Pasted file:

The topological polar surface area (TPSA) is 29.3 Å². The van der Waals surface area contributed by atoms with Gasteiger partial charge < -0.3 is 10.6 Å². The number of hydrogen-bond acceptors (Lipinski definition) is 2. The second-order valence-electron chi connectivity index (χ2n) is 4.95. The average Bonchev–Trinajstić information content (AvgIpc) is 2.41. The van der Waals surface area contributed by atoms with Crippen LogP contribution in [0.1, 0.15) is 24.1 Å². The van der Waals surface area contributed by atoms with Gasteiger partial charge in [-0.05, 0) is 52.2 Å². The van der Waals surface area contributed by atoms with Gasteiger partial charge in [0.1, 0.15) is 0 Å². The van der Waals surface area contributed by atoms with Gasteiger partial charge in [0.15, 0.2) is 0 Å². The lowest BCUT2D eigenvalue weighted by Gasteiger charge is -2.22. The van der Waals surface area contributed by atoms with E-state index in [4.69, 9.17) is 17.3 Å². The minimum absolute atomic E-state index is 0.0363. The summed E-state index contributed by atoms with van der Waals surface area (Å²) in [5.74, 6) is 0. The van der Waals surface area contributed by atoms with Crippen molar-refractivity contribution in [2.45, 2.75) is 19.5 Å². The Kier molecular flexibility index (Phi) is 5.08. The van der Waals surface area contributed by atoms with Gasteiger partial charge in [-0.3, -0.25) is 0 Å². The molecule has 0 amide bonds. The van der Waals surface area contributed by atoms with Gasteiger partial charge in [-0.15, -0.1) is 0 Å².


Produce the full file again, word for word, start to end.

The topological polar surface area (TPSA) is 29.3 Å². The van der Waals surface area contributed by atoms with Gasteiger partial charge < -0.3 is 10.6 Å². The number of hydrogen-bond acceptors (Lipinski definition) is 2. The second-order valence-electron chi connectivity index (χ2n) is 4.95. The average Bonchev–Trinajstić information content (AvgIpc) is 2.41. The van der Waals surface area contributed by atoms with Crippen LogP contribution in [0.1, 0.15) is 24.1 Å². The van der Waals surface area contributed by atoms with Gasteiger partial charge in [-0.05, 0) is 52.2 Å². The van der Waals surface area contributed by atoms with Gasteiger partial charge in [0.1, 0.15) is 0 Å². The van der Waals surface area contributed by atoms with Gasteiger partial charge in [0.15, 0.2) is 0 Å². The lowest BCUT2D eigenvalue weighted by Gasteiger charge is -2.22. The van der Waals surface area contributed by atoms with E-state index in [4.69, 9.17) is 17.3 Å². The minimum absolute atomic E-state index is 0.0363. The summed E-state index contributed by atoms with van der Waals surface area (Å²) in [5.74, 6) is 0. The van der Waals surface area contributed by atoms with Crippen molar-refractivity contribution in [2.45, 2.75) is 19.5 Å². The Kier molecular flexibility index (Phi) is 5.08. The van der Waals surface area contributed by atoms with Gasteiger partial charge in [-0.3, -0.25) is 0 Å². The molecule has 0 amide bonds. The van der Waals surface area contributed by atoms with Gasteiger partial charge in [-0.15, -0.1) is 0 Å².